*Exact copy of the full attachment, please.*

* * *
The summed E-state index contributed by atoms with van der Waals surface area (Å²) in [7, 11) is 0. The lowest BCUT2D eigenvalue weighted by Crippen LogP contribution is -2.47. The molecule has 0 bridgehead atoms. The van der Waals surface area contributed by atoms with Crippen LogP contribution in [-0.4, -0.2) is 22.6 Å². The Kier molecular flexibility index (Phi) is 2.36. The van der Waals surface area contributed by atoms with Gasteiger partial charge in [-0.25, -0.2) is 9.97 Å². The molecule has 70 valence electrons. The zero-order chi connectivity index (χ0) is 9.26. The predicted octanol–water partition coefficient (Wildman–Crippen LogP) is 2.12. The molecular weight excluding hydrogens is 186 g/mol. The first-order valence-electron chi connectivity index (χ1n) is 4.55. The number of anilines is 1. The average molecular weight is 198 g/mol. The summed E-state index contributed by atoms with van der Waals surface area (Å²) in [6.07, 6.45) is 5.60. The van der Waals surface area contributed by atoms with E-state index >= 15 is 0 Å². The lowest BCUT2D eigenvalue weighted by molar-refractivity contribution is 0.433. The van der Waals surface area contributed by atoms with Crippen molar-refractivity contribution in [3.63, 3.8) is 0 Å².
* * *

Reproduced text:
The summed E-state index contributed by atoms with van der Waals surface area (Å²) in [7, 11) is 0. The lowest BCUT2D eigenvalue weighted by Crippen LogP contribution is -2.47. The molecule has 0 bridgehead atoms. The van der Waals surface area contributed by atoms with Crippen LogP contribution in [-0.4, -0.2) is 22.6 Å². The Kier molecular flexibility index (Phi) is 2.36. The van der Waals surface area contributed by atoms with Gasteiger partial charge in [-0.25, -0.2) is 9.97 Å². The molecule has 70 valence electrons. The zero-order chi connectivity index (χ0) is 9.26. The predicted octanol–water partition coefficient (Wildman–Crippen LogP) is 2.12. The molecular weight excluding hydrogens is 186 g/mol. The first-order valence-electron chi connectivity index (χ1n) is 4.55. The number of anilines is 1. The average molecular weight is 198 g/mol. The summed E-state index contributed by atoms with van der Waals surface area (Å²) in [6.07, 6.45) is 5.60. The van der Waals surface area contributed by atoms with E-state index >= 15 is 0 Å². The lowest BCUT2D eigenvalue weighted by molar-refractivity contribution is 0.433. The van der Waals surface area contributed by atoms with Crippen molar-refractivity contribution in [3.63, 3.8) is 0 Å².